Suggestions that the next round of U.S.-China trade talks could result in some breakthrough is "a bit optimistic," former American Commerce Secretary Carlos Gutierrez said on Friday.
The tariff fight between the two countries escalated again this month as they slapped additional tariffs on each other's goods — which led many analysts and economists to lower their expectations that the U.S. and China could reach a trade deal in the coming months.
But after both sides agreed to meet in early October in Washington to discuss trade, Hu Xijin — editor-in-chief of Chinese state media Global Times — said Thursday on Twitter that "there's more possibility of a breakthrough." Hu's Twitter account is widely followed for his insights on the trade war.
Gutierrez, who served under former President George W. Bush, said it's difficult to see the U.S. and China coming to an agreement in the near term.
"I think it's a bit optimistic. The two sides are too far apart, this has been such a public dispute," he told CNBC's "Street Signs" from the China Development Forum in Beijing.
"That environment is not conducive for a deal. I think it's good that they're meeting, but I wouldn't bank on a deal in the short term," added the former U.S. commerce secretary, who's now chairman of strategic advisory firm Albright Stonebridge Group.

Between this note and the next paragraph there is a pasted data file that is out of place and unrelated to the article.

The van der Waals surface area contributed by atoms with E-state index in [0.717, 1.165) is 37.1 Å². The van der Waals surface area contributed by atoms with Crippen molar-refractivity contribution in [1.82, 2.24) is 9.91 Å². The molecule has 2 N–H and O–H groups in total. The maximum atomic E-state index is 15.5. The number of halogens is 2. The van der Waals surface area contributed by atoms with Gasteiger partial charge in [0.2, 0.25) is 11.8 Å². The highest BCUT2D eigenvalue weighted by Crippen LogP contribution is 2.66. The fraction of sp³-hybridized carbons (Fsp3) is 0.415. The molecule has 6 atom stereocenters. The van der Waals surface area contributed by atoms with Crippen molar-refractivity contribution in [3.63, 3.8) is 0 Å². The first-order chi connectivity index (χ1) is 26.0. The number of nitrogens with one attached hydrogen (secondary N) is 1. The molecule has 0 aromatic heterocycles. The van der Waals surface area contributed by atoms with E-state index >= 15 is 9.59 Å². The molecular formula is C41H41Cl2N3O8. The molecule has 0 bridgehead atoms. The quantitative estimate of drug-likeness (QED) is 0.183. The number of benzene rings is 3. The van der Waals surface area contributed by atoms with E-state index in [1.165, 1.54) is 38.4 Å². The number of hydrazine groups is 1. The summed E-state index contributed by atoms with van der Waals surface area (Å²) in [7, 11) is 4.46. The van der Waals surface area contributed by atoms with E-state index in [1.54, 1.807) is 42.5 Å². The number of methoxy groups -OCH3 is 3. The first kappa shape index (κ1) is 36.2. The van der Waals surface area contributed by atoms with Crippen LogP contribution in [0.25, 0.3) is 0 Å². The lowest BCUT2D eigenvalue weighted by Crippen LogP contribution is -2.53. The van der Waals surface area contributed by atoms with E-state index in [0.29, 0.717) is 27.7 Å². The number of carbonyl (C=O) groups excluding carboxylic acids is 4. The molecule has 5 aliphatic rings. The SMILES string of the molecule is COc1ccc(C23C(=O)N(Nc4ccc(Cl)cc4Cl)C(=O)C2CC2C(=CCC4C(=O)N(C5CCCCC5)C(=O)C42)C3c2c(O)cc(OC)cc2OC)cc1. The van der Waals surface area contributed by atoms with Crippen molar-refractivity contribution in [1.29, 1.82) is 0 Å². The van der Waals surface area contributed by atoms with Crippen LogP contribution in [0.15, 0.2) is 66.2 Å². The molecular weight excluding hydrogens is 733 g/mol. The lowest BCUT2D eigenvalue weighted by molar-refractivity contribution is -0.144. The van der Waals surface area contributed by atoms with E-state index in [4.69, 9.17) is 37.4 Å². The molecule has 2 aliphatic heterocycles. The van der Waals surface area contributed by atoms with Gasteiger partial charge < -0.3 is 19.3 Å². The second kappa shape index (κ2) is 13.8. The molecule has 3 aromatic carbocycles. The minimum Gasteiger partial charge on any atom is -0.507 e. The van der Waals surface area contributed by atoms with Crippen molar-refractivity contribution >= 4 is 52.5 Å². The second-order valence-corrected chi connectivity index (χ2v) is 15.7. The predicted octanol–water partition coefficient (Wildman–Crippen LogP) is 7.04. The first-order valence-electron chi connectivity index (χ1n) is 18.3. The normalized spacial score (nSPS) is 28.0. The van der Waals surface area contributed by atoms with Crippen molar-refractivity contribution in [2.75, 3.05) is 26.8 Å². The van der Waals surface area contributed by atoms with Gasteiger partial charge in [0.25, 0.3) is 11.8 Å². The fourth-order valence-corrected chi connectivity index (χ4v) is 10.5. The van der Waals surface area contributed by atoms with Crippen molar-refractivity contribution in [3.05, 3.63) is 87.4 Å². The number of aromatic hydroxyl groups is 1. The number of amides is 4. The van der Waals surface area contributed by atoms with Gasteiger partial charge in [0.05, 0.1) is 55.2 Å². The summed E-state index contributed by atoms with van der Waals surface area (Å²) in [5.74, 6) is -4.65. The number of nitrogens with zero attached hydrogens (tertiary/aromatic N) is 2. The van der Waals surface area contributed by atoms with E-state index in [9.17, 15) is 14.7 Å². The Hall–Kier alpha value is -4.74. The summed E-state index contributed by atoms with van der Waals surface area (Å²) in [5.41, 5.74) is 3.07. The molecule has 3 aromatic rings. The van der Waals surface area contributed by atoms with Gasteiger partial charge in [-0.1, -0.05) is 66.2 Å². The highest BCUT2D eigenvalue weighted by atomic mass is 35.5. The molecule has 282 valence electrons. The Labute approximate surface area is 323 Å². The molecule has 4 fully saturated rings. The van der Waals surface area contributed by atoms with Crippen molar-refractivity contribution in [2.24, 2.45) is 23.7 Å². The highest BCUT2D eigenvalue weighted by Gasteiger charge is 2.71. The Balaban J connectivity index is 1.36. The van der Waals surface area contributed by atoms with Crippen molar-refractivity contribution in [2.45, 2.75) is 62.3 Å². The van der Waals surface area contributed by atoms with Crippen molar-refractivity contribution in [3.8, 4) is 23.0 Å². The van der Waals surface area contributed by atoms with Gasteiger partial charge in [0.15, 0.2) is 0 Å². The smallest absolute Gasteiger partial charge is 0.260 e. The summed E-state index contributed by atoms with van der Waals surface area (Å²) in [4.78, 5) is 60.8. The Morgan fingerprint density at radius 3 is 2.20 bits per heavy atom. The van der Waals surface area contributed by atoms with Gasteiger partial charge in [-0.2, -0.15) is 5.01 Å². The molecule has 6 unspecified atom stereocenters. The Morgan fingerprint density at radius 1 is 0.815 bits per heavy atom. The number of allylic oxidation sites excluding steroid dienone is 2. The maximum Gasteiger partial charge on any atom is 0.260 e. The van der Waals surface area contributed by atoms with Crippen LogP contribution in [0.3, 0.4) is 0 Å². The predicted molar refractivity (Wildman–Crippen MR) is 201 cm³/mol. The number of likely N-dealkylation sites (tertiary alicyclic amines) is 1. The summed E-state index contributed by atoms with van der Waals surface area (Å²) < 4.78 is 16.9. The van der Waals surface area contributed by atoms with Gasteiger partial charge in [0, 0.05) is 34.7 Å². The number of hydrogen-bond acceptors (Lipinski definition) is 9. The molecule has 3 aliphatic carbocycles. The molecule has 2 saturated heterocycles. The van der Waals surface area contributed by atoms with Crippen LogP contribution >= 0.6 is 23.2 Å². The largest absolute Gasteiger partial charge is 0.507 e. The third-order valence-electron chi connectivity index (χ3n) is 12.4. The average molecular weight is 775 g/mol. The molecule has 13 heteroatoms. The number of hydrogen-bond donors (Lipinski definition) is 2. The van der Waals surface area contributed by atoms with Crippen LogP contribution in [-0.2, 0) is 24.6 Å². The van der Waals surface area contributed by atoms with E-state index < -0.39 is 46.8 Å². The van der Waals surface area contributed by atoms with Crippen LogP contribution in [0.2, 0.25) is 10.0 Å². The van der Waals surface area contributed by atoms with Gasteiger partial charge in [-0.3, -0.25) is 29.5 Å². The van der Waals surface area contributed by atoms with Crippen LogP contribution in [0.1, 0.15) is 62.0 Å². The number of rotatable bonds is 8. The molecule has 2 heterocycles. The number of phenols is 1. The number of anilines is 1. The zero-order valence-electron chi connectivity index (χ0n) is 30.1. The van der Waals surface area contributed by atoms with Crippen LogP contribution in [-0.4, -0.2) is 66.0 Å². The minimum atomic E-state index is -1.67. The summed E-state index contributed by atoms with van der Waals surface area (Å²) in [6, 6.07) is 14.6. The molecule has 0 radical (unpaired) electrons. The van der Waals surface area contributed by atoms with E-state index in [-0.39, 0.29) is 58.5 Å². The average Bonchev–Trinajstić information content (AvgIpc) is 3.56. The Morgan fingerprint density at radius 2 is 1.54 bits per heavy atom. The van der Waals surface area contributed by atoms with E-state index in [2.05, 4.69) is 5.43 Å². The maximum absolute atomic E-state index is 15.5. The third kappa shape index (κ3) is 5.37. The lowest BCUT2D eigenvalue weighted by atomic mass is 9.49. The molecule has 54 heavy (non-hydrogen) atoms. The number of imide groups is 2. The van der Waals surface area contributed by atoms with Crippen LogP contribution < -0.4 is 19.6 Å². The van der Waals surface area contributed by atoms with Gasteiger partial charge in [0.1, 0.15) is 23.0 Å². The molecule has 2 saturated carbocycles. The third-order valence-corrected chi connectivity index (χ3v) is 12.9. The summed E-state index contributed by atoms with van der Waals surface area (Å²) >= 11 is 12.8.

Gutierrez said the U.S. and China could come to an agreement before America's presidential election in 2020, but it has to be a "very, very good deal" that President Donald Trump can sell to voters.
He noted that Trump has been telling the American public about China ripping off the U.S. So, the president will have to explain to the people and Democrat lawmakers in Congress how any deal he reaches with China addresses his claim.
The trade war, which has been going on for more than a year, has accelerated the trend of companies moving production out of China to circumvent tariffs.
But there are many large international companies which have chosen to stay put in China, according to Gutierrez.
"There are some supply chains — perhaps the easiest to move — (that) have gone to Vietnam, have gone to other countries. But by and large, large companies with bricks-and-mortar manufacturing who have invested heavily in China are staying and they're sticking it out," he said.
"If we're thinking about the large multi-national corporations, I can't think of anyone that has actually decided to leave China. So they're sticking it out, but boy, sticking it out means a hit to earnings, a hit to cash flow, stock price and everything that goes with it," Gutierrez added.